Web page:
Introduction to Homological Algebra IV: Maps


In this lecture, I give the definition of a map of chain complexes, along with a few illuminating examples.

A video of this lecture may be found on my youtube page.

1. Introduction

1 Hello. In this lecture, I’ll present a central definition of this theory. Namely, I’ll discuss how to manage the complexities of chain complexes by leveraging their interrelationships, and without getting buried in technical details.

The shelf life of many backend implementations of structures are surprisingly short. Personally, I don’t want to have to change my conceptualization every time someone figures out a better way of accomplishing the same task.

Mortals need to develop a high level language to manage complexity. Chain complexes are no exception. However, we need to be careful: we cannot go so high level that we can’t see the linear algebra that is occurring in the backend.

In this lecture, I’ll present an essential tool: the notion of a map of chain complexes. Reflecting the algebraic and geometric nature of chain complexes, these maps can be thought of as both continuous and linear. These maps will allow us to talk about things like observable properties, subobjects, and diagonalizations.

In some sense, this is an instance of a “categorical” approach to structural complexity. This approach will help us see a chain complex as a unified geometric object with a rich algebraic structure. The geometric properties will help us generate new ideas, applications, and guesses. The linear, algebraic structures allows us to test guesses and scaleably implement applications.

However, to minimize prerequisites, I won’t explicitly use the language of category theory. Instead, I’ll give a somewhat bizarre introduction that will hopefully streamline the transition to a categorical approach to the subject. If you want to use these methods for anything beyond cookie-cutter-off-the-shelf applications, you have to learn how to integrate categorical thinking into your understanding.

As before, I’ll begin with a motivational example.

1->2 1. Maps of Graphs —————–

Recall I can linearize (aka one-hot-encode) any map of sets. This gives matrix whose ijth entry is 1 if the map sends i to j and zero otherwise.

I’d like to do a similar maneuver, but with a map of directed graphs. First, I should remind y’all what a map of directed graphs is. 2->3 A map, f, from Gamma to Gamma tilde, f, is two pieces of data: a map between their set of vertices and a map between their sets of edges.

These two maps must interact in a particular way. Namely, f evaluated on the source of an edge e must coincide with the source of the f(e). Similarly, f evaluated on the target of an edge e must coincide with the target of f(e).

Note that these conditions give something akin to a finite criteria for continuity, as failing to satisfy this condition is like saying you’re ripping an edge in half. Ripping is definitely not continuous.

A nice exercise is to figure out how to see the data of a node or a edge or a clique or a node with valency 5 or a bipartite structure as a map of graphs. It’s incredible how many things you can think of in this manner. Moreover, it’s not a theory of anything, as this perspective allows you leverage this common ground by thinking about composition of maps.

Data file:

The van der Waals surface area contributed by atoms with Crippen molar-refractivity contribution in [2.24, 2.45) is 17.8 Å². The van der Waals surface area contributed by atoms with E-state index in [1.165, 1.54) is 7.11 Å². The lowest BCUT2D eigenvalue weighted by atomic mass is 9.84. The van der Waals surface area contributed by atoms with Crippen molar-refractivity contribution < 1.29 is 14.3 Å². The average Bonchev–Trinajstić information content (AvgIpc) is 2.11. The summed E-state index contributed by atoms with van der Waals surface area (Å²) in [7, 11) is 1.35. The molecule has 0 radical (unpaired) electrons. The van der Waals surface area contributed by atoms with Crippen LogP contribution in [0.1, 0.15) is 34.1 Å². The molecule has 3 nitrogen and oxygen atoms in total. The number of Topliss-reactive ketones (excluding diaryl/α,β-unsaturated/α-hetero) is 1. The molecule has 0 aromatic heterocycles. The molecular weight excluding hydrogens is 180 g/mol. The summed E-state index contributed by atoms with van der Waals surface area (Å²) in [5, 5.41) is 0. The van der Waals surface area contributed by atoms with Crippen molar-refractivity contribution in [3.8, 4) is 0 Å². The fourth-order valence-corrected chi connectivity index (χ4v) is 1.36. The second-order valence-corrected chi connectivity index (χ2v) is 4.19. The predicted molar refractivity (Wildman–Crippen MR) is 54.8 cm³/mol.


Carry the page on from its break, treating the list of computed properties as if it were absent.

But I digress.

As in the case of sets, we’d like to construct a map on the linearizations of these graphs. 3->4 We do this by one-hot-encoding the maps between the vertices and edges. 4->5 Note that the boundary of f of an edge = f of it’s boundary.

In other words, f “commutes” with the boundary maps.

In summary, f extends to a map which is linear, and “continuous”. This continuity condition is modeled with the condition that f commutes with the boundary map, and held because the map of graphs was continuous. I like to think of this map as the derivative. 5->6

3. The Definition of a Map of Chain Complexes

So now let me enumerate the data and conditions present in a general map of chain complexes: 6->7 A map of chain complexes f, from V to W is the data of linear maps between from each V_i to W_i for every i.

In particular, it sends vectors of degree k in V to vectors of degree k in W . 7->8 Moreover, f must send the boundary of v in V to the boundary of f of v in W. 8->9 As with graphs, I interpret this condition as a continuity condition, so that I think of a map of chain complexes as a continuous linear map. 9-10 4. A Map Between Linearizations of Graphs —————————————–

Not all matrices come from one hot encoding/linearizations maps of finite sets. The same is true for maps between linearizations of chain complexes. Here is an example, coming from concatenation.

This is a map f between chains on the following two graphs. The source of f is just an edge, and the target is two edges glued together along a vertex. The edges are oriented from left to right.

F sends the outer vertices to outer vertices, and the edge to the sum of the two edges of the target graph.

I claim that this is a map of chain complexes. To show this, it suffices to perform a simple computation. Feel free to pause the video and see if you can do the computation yourself. 10->11 Aaaaaand here it is. Note that this map was “continuous” due to a beautiful cancellation. 11->12 A final exercise is to try to convince yourself that this cannot be constructed as a linearization of a map of graphs. 5. Concatenation/Addition of Graphs ———————————–

So let’s begin with a question: what is the data of a map out of the linearization of an edge? 12->13 Well, it’s two elements in V_0, and an element of V_1. However, these maps need to be sufficiently continuous, which means that the boundary of the element of V_1 must be the difference between these two elements of V_0. 13->14 Hence, we should think of this data as a path. 14->15 Let’s say we’re given two “paths” in a general chain complex V, so that the start of one is the end of another.

This is precisely the data of a map out of the source of the graph I constructed above. 15->16 I can precompose this map with the map I constructed on the previous slide.

I’ll leave it as an exercise to convince yourself that it makes sense to compose maps of chain complexes in the obvious way. 16->17 Notice that this is simulatenously adding and concantenating the edges! This gives a more geometric interpretation of addition. 17->18 This extends to higher dimensions. I won’t get into that, since mortals need the theory of operads to formally make sense of concatenation in higher dimensions. In higher dimensions there’s a very interesting space of concatenations. For example, in dimension two it’s the circle. Numpy’s axis attribute for it’s concatenation method is a shadow of this fact. 18->19 6. (Co)Cycles ————-